later this month. Designed to appeal to the next generation's techie side to get them
outside, the iNature Trail along Wildlife Drive has two components - one for kids and
one for adults.
The iNature Trail uses a set of QR (Quick Response) codes that smart phone users
can scan with free downloadable apps such as Neoscan or QR Scan.
Similar in appearance to common bar codes, QR codes typically send scanners to

Adapted Aquatics Ocean Swim
Program Offered On Sanibel Island
Christopher Graham
of the Lee County
Chapter of the
American Red Cross will be
offering to interested individu-
als with physical challenges
an opportunity to be on -
the beach and in the ocean - .
enjoying sun, sand, and surf - . - -
surrounded by the sights and . --" -
sounds of the beautiful beach- ---_
es of Sanibel. Participants will -
have the freedom of move- _ -
ment that buoyancy provides
which will enable them to
experience the joy of the
ocean. The class will stress- .
individual attention. -
"As a survivor of an auto-
mobile crash while in college,
I was faced with a poor prog-
nosis and my long physical
rehabilitation journey led me . B
"The ocean bestowed upon me .. , 4i
a wonderful spiritual gift and I
like to share that gift with oth-
ers facing physical challenges.
For people with disabilities, this Christopher Graham
program may mean the differ-
ence between a life of isolation and segregation or a life of possibilities."
For more information, contact the Lee County Chapter of the American Red Cross
at 278-3401, www.arclcc.org or Christopher Graham at 395-3642, email cgraham@

Web sites for more information. The iNature trail goes a step further and incorporates
short, engaging YouTube videos, making it more interactive. Users experience a tour
unique from any other current refuge offering.
For instance, one of the 20 QR codes along the iNature Trail takes you to a
YouTube video of Refuge Manager Paul Tritaik welcoming guests to the refuge, while
another jumps to the "Ding" Darling Wildlife Society-Friends of the Refuge (DDWS)
home page, www.dingdarlingsociety.org.
The iNature signs will be easily recognizable along the trail and can be accessed
while walking, biking or driving along Wildlife Drive.
This is the first such interactive trail in the 550-plus national wildlife refuge system,
and Supervisory Refuge Ranger Toni Westland will be giving a presentation about the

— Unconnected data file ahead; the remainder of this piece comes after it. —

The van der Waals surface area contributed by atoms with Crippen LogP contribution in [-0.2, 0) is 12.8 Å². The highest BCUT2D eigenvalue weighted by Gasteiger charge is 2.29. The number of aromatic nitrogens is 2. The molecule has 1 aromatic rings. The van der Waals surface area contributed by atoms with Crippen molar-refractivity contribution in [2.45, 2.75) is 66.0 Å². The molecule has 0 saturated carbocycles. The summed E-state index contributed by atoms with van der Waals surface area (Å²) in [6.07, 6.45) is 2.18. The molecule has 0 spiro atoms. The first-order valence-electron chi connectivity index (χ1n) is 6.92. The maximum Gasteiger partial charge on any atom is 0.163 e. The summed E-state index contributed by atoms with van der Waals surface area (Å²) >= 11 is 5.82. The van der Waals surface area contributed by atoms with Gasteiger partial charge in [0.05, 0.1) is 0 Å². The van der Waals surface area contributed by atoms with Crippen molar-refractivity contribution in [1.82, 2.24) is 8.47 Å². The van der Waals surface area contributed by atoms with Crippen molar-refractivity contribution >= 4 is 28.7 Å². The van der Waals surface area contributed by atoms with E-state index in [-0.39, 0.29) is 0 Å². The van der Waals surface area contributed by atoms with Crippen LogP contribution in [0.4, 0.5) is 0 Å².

innovation to a National Wildlife Refuge System conference in early July.
"We also believe this to be the first interactive QR wildlife trail in the nation," said
"While QR codes are not yet known to everyone, they are starting to create a buzz
in the marketing world with the people who use them," said DDWS Executive Director
Birgie Vertesch. "Special thanks goes to former Sanibel student Lars Bredahl, who
took on this project as part of his college studies at Elon University in North Carolina."
"We would not have known the power of this media without Lars' involvement on
this project," said Westland. "Currently nearly 40 percent of U.S. adults own a smart
phone, and it is estimated that there will be more online visits from mobile devices
than from personal computers by 2014. Lars is moving our refuge into the mobile
world and helping us educate thousands of people about wildlife and its protection in a
whole new way."
"The iNature Trail is a significant advancement in nature interpretation," said
Tritaik. "It not only takes advantage of the latest improvements in communication tech-
nology, but it is environmentally responsible because it allows us to reduce paper waste
from brochures. We are very proud to introduce this exciting opportunity for our tech-
nologically savvy visitors to learn about and enjoy the wildlife at 'Ding' Darling National
Wildlife Refuge."
Funding for the trail was made possible by private contributions to the "Ding"
Darling Wildlife Society (DDWS). As a non-profit 501(c)3 organization, DDWS
works to support the refuge's mission of conservation, wildlife and habitat protection,
research, and public education through charitable donations and Refuge Nature Shop
To support DDWS and the refuge with a tax-deductible gift, visit www.dingdarling-
society.org or contact Birgie Vertesch at 292-0566, 472-1100 ext. 4, or director@

Shell Museum Trip To Mote Marine